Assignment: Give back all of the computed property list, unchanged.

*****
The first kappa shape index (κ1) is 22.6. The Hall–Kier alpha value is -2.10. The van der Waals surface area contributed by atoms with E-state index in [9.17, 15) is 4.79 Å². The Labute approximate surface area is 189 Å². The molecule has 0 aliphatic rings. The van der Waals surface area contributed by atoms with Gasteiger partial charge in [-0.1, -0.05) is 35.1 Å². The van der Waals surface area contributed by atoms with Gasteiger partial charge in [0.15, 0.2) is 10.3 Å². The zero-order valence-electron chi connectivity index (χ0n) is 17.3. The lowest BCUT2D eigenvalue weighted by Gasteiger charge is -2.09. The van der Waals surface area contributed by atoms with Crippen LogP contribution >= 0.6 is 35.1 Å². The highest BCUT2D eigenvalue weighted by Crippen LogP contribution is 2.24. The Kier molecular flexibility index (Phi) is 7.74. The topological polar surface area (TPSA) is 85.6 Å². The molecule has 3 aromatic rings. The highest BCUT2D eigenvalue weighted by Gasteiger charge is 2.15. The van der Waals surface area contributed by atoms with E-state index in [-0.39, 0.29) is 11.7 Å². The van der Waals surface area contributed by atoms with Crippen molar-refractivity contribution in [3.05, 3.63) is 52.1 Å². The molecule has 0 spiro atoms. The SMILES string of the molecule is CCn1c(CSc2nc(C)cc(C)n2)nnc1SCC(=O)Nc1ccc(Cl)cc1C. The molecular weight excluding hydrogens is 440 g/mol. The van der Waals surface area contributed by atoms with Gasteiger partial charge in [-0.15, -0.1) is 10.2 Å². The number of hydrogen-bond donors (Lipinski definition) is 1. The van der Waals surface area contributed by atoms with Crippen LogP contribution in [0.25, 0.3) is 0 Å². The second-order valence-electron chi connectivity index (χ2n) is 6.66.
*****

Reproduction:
The first kappa shape index (κ1) is 22.6. The Hall–Kier alpha value is -2.10. The van der Waals surface area contributed by atoms with E-state index in [9.17, 15) is 4.79 Å². The Labute approximate surface area is 189 Å². The molecule has 0 aliphatic rings. The van der Waals surface area contributed by atoms with Gasteiger partial charge in [-0.1, -0.05) is 35.1 Å². The van der Waals surface area contributed by atoms with Gasteiger partial charge in [0.15, 0.2) is 10.3 Å². The zero-order valence-electron chi connectivity index (χ0n) is 17.3. The lowest BCUT2D eigenvalue weighted by Gasteiger charge is -2.09. The van der Waals surface area contributed by atoms with Crippen LogP contribution >= 0.6 is 35.1 Å². The highest BCUT2D eigenvalue weighted by Crippen LogP contribution is 2.24. The Kier molecular flexibility index (Phi) is 7.74. The topological polar surface area (TPSA) is 85.6 Å². The molecule has 3 aromatic rings. The highest BCUT2D eigenvalue weighted by Gasteiger charge is 2.15. The van der Waals surface area contributed by atoms with E-state index in [-0.39, 0.29) is 11.7 Å². The van der Waals surface area contributed by atoms with Crippen molar-refractivity contribution in [3.05, 3.63) is 52.1 Å². The molecule has 0 spiro atoms. The SMILES string of the molecule is CCn1c(CSc2nc(C)cc(C)n2)nnc1SCC(=O)Nc1ccc(Cl)cc1C. The molecular weight excluding hydrogens is 440 g/mol. The van der Waals surface area contributed by atoms with Gasteiger partial charge in [-0.15, -0.1) is 10.2 Å². The number of hydrogen-bond donors (Lipinski definition) is 1. The van der Waals surface area contributed by atoms with Crippen LogP contribution in [0.25, 0.3) is 0 Å². The second-order valence-electron chi connectivity index (χ2n) is 6.66.